Travel between an employee’s home and a permanent
workplace is “ordinary commuting” and the expenses of
such journeys do not qualify for relief under Section 338 ITEPA
EIM32150 onwards. That rule applies even
when the employee does some of their work at home, and even if you
accept that they are entitled to relief under Section 336 for the
additional expenses of working at home, see
In Kirkwood v Evans (74TC481, see EIM32374) Mr Evans worked at home for four days a week under a voluntary homeworking scheme. The court confirmed that even though Mr Evans’s home was a “workplace” his journey to his employer’s premises on one day a week was nevertheless “ordinary commuting” and so did not qualify for relief under Section 338.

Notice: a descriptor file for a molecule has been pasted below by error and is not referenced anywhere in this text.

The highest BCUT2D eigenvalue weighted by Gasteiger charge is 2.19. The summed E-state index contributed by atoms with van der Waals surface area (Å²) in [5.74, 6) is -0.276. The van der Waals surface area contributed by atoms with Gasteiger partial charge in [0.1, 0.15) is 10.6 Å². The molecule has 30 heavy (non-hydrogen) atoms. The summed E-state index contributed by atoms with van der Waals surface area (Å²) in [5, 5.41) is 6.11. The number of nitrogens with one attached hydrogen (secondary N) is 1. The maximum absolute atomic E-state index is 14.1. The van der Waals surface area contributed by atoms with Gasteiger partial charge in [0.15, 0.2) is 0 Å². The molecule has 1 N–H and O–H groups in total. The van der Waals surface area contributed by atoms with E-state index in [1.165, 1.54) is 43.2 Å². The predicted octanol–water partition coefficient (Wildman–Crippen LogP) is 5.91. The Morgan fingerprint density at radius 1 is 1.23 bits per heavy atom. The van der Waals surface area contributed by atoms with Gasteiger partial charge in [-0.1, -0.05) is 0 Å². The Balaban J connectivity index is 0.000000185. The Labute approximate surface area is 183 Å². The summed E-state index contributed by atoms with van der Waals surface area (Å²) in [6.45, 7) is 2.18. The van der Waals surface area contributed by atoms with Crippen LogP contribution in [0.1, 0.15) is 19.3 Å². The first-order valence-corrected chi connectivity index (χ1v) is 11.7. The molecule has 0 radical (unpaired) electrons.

Note though that if the employee’s home is accepted to be a workplace for tax purposes the employee may possibly be entitled to relief under Section 337 ITEPA 2003 for the expenses of travelling from home to a permanent workplace in respect of the same employment. Such journeys may count as travelling “in the performance of the duties” of the employment, see EIM32351 onwards. However, if an employee's home is a workplace for only part of their working time a deduction can be permitted for the cost of travel between home and a permanent workplace only during those times that the employee's home is a workplace. This is illustrated by example EIM32173.
Employees who work at home are of course entitled to a deduction under Section 338 for the expenses of travelling to a temporary workplace in the same way as any other employee.
An employee is not entitled to a deduction for the cost of travel between home and any places attended for reasons other than work, for example a holiday cottage. Such travel is private travel, see EIM32180.